There, in the middle of both agreements, were the same statements of faith, nearly mirroring word-for-word the one I had disingenuously signed the first time when the job was at stake. But this time, I thought twice about it. I wrote them and explained that, although I’d be happy to work with them, I couldn’t sign their faith doctrine agreement in good conscience.
Mad Men, Catholics and a 'Moral Revolution'
Amy and I have been working (translated: watching lazily) our way through the first several seasons of Mad Men. The writing is remarkably subtle, and I was particularly struck by the fact that such a long-standing show could effectively have little or no plot focusing instead on rich character development.
For a writer, this is like enjoying a gourmet meal every night.
But the cherry on top for me is the sprinkling of anachronisms that apparently made plenty of sense at the time, but which are shockingly out of place now. There was a scene of the main family in the park, and when they’re done, the mother gives the blanket a good flick and leaves all of their trash wherever it falls. There’s also the constant smoking, even around kids and by pregnant wives (the perfect antidote for nausea, apparently), drinking at work and brazenly racist comments as the cultural norm.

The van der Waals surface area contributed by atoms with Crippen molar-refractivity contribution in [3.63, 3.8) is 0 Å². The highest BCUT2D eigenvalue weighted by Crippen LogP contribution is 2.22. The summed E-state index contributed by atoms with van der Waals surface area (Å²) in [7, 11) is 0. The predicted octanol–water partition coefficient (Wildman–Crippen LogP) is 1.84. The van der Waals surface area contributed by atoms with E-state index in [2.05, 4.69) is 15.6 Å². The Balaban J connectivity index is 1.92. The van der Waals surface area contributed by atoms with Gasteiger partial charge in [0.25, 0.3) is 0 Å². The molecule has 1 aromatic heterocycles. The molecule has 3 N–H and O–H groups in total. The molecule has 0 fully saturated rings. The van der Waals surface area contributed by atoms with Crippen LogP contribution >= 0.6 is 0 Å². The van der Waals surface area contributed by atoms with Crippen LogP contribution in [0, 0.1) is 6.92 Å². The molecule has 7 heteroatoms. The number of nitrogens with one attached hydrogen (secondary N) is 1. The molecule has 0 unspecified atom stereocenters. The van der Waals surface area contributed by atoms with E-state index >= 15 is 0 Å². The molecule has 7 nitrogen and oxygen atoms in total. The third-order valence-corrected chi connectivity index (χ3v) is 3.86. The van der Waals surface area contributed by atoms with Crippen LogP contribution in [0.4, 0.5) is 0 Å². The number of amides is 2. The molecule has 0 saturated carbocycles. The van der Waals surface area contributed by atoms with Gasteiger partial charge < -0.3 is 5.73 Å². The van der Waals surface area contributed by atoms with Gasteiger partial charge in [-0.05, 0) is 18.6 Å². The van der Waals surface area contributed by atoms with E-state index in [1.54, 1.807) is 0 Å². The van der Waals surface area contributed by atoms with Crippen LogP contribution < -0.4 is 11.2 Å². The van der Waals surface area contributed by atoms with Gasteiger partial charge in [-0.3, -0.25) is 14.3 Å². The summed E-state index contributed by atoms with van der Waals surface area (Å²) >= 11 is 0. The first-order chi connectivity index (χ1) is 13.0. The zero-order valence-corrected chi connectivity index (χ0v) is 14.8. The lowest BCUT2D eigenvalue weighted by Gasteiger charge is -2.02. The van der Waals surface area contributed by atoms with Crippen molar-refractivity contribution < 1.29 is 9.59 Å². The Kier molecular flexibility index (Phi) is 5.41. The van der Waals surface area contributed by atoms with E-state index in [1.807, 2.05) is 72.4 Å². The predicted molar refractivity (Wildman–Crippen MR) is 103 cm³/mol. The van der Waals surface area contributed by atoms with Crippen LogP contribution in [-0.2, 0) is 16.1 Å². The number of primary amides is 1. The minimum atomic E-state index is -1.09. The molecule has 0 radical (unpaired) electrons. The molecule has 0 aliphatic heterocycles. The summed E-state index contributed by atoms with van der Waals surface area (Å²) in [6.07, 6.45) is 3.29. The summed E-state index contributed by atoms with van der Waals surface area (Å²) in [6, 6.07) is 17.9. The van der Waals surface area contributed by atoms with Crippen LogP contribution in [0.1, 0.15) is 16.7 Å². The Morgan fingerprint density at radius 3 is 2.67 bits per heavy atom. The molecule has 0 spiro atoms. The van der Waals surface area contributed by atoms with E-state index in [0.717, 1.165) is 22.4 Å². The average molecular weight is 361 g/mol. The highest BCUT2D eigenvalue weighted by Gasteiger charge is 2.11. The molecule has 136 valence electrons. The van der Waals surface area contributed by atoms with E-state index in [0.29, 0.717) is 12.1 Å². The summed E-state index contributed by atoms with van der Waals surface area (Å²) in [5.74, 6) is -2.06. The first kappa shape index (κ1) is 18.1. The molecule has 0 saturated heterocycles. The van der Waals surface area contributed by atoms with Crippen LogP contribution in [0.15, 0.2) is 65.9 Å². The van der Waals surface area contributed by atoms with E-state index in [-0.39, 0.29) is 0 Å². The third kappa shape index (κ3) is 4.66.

Hard to believe sometimes that this took place so recently that my parents were teenagers when it took place.
'Study Drugs' Point to Greater Social Failure
Are we subjecting our children to a perpetually overstimulating environment? Quite possibly. Are we expecting superhuman results from them at critical points in their development when they may lack the critical judgment skills to resist such monumental pressure? Based on the epidemic now rampant in our high schools and colleges, I’d say yes.
I wrote recently about the moral questionability of the student loan system, and further, the culture of pressuring kids into college straight from high school as a necessary rite of passage, regardless of capacity to pay for it or understanding of what they need from it. But beyond urging them to mortgage a large chunk of their futures away, it seems we’re compromising their health and perhaps mental well-being for the sake of some horse race that may or may not actually be real or necessary.